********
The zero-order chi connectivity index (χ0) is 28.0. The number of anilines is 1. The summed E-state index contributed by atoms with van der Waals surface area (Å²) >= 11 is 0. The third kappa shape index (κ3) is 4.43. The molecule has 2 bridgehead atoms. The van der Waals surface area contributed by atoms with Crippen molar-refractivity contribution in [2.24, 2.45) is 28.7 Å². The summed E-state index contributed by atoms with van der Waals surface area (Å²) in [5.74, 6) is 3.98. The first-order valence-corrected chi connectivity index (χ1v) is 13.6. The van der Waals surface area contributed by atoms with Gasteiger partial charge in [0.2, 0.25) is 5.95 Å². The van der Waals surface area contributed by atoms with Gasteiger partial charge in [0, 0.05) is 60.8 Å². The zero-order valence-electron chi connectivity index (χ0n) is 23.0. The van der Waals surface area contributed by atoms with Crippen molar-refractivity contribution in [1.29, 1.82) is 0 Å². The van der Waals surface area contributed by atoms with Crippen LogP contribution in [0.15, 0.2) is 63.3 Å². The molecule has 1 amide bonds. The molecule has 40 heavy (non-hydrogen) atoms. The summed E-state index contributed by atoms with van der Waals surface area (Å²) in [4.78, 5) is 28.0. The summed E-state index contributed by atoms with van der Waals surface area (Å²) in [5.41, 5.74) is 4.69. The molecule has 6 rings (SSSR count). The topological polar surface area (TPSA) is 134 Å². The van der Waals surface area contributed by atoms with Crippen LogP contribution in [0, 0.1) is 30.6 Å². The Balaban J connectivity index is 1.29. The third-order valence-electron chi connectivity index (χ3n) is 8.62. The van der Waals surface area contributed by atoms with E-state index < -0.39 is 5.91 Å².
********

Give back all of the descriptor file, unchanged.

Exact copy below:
The zero-order chi connectivity index (χ0) is 28.0. The number of anilines is 1. The summed E-state index contributed by atoms with van der Waals surface area (Å²) >= 11 is 0. The third kappa shape index (κ3) is 4.43. The molecule has 2 bridgehead atoms. The van der Waals surface area contributed by atoms with Crippen molar-refractivity contribution in [2.24, 2.45) is 28.7 Å². The summed E-state index contributed by atoms with van der Waals surface area (Å²) in [5.74, 6) is 3.98. The first-order valence-corrected chi connectivity index (χ1v) is 13.6. The van der Waals surface area contributed by atoms with Gasteiger partial charge in [0.2, 0.25) is 5.95 Å². The van der Waals surface area contributed by atoms with Gasteiger partial charge in [0, 0.05) is 60.8 Å². The zero-order valence-electron chi connectivity index (χ0n) is 23.0. The van der Waals surface area contributed by atoms with Crippen molar-refractivity contribution in [1.29, 1.82) is 0 Å². The van der Waals surface area contributed by atoms with Crippen LogP contribution in [0.15, 0.2) is 63.3 Å². The molecule has 1 amide bonds. The molecule has 40 heavy (non-hydrogen) atoms. The summed E-state index contributed by atoms with van der Waals surface area (Å²) in [4.78, 5) is 28.0. The summed E-state index contributed by atoms with van der Waals surface area (Å²) in [5.41, 5.74) is 4.69. The molecule has 6 rings (SSSR count). The topological polar surface area (TPSA) is 134 Å². The van der Waals surface area contributed by atoms with Crippen LogP contribution in [0, 0.1) is 30.6 Å². The Balaban J connectivity index is 1.29. The third-order valence-electron chi connectivity index (χ3n) is 8.62. The van der Waals surface area contributed by atoms with E-state index < -0.39 is 5.91 Å².